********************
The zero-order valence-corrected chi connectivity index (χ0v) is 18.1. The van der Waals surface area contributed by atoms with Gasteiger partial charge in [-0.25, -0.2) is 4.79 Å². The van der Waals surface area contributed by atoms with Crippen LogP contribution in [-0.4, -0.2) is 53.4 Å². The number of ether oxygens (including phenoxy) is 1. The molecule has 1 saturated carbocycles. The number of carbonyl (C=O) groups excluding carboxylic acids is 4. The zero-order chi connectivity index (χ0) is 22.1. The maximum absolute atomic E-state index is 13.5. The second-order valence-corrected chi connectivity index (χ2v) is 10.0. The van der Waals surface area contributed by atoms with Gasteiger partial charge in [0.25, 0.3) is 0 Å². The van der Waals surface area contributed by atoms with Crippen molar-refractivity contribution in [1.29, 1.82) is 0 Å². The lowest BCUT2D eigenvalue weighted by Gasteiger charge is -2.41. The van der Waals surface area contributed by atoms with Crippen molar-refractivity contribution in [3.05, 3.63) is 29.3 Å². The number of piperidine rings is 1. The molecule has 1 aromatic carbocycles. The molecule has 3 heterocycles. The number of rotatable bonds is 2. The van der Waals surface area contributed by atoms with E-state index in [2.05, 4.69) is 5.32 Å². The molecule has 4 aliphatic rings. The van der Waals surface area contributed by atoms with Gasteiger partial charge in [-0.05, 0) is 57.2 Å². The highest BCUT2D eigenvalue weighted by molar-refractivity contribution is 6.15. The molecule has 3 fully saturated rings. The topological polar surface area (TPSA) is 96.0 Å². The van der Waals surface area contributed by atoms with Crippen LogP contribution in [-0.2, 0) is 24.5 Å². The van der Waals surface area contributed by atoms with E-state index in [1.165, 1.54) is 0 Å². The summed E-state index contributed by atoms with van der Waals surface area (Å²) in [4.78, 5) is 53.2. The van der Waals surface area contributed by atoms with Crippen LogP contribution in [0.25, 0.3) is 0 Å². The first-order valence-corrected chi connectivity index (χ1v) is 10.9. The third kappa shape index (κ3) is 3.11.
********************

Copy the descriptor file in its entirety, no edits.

The zero-order valence-corrected chi connectivity index (χ0v) is 18.1. The van der Waals surface area contributed by atoms with Gasteiger partial charge in [-0.25, -0.2) is 4.79 Å². The van der Waals surface area contributed by atoms with Crippen LogP contribution in [-0.4, -0.2) is 53.4 Å². The number of ether oxygens (including phenoxy) is 1. The molecule has 1 saturated carbocycles. The number of carbonyl (C=O) groups excluding carboxylic acids is 4. The zero-order chi connectivity index (χ0) is 22.1. The maximum absolute atomic E-state index is 13.5. The second-order valence-corrected chi connectivity index (χ2v) is 10.0. The van der Waals surface area contributed by atoms with Gasteiger partial charge in [0.25, 0.3) is 0 Å². The van der Waals surface area contributed by atoms with Crippen molar-refractivity contribution in [1.29, 1.82) is 0 Å². The lowest BCUT2D eigenvalue weighted by Gasteiger charge is -2.41. The van der Waals surface area contributed by atoms with Crippen molar-refractivity contribution in [3.05, 3.63) is 29.3 Å². The number of piperidine rings is 1. The molecule has 1 aromatic carbocycles. The molecule has 3 heterocycles. The number of rotatable bonds is 2. The van der Waals surface area contributed by atoms with E-state index in [2.05, 4.69) is 5.32 Å². The molecule has 4 aliphatic rings. The van der Waals surface area contributed by atoms with Gasteiger partial charge in [-0.05, 0) is 57.2 Å². The highest BCUT2D eigenvalue weighted by molar-refractivity contribution is 6.15. The molecule has 3 fully saturated rings. The topological polar surface area (TPSA) is 96.0 Å². The van der Waals surface area contributed by atoms with Crippen LogP contribution in [-0.2, 0) is 24.5 Å². The van der Waals surface area contributed by atoms with E-state index in [1.165, 1.54) is 0 Å². The summed E-state index contributed by atoms with van der Waals surface area (Å²) in [4.78, 5) is 53.2. The van der Waals surface area contributed by atoms with Crippen LogP contribution in [0.25, 0.3) is 0 Å². The first-order valence-corrected chi connectivity index (χ1v) is 10.9. The third kappa shape index (κ3) is 3.11.